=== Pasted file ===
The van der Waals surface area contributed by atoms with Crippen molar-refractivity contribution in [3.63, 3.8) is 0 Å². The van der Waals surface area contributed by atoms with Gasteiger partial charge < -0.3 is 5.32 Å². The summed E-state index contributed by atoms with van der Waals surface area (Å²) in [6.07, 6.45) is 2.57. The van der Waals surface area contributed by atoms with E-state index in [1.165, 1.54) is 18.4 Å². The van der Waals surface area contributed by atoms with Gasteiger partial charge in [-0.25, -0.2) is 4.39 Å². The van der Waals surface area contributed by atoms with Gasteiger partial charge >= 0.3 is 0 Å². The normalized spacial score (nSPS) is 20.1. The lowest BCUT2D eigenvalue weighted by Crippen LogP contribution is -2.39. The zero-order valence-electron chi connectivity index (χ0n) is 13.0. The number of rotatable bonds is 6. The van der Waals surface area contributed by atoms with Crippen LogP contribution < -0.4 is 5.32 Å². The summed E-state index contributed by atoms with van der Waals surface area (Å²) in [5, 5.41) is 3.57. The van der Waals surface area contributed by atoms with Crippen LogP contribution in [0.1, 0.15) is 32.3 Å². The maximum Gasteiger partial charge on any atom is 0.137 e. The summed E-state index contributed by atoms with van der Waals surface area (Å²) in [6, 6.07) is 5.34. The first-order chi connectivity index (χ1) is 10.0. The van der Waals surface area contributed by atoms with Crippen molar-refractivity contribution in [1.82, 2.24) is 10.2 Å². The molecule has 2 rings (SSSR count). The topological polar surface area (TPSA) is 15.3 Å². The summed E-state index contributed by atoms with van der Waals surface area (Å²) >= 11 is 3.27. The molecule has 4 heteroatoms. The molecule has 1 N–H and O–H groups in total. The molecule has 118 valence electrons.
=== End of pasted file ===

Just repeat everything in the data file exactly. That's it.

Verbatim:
The van der Waals surface area contributed by atoms with Crippen molar-refractivity contribution in [3.63, 3.8) is 0 Å². The van der Waals surface area contributed by atoms with Gasteiger partial charge < -0.3 is 5.32 Å². The summed E-state index contributed by atoms with van der Waals surface area (Å²) in [6.07, 6.45) is 2.57. The van der Waals surface area contributed by atoms with E-state index in [1.165, 1.54) is 18.4 Å². The van der Waals surface area contributed by atoms with Gasteiger partial charge in [-0.25, -0.2) is 4.39 Å². The van der Waals surface area contributed by atoms with Gasteiger partial charge >= 0.3 is 0 Å². The normalized spacial score (nSPS) is 20.1. The lowest BCUT2D eigenvalue weighted by Crippen LogP contribution is -2.39. The zero-order valence-electron chi connectivity index (χ0n) is 13.0. The number of rotatable bonds is 6. The van der Waals surface area contributed by atoms with Crippen LogP contribution < -0.4 is 5.32 Å². The summed E-state index contributed by atoms with van der Waals surface area (Å²) in [5, 5.41) is 3.57. The van der Waals surface area contributed by atoms with Crippen LogP contribution in [0.1, 0.15) is 32.3 Å². The maximum Gasteiger partial charge on any atom is 0.137 e. The summed E-state index contributed by atoms with van der Waals surface area (Å²) in [6, 6.07) is 5.34. The first-order chi connectivity index (χ1) is 10.0. The van der Waals surface area contributed by atoms with Crippen molar-refractivity contribution in [1.82, 2.24) is 10.2 Å². The molecule has 2 rings (SSSR count). The topological polar surface area (TPSA) is 15.3 Å². The summed E-state index contributed by atoms with van der Waals surface area (Å²) >= 11 is 3.27. The molecule has 4 heteroatoms. The molecule has 1 N–H and O–H groups in total. The molecule has 118 valence electrons.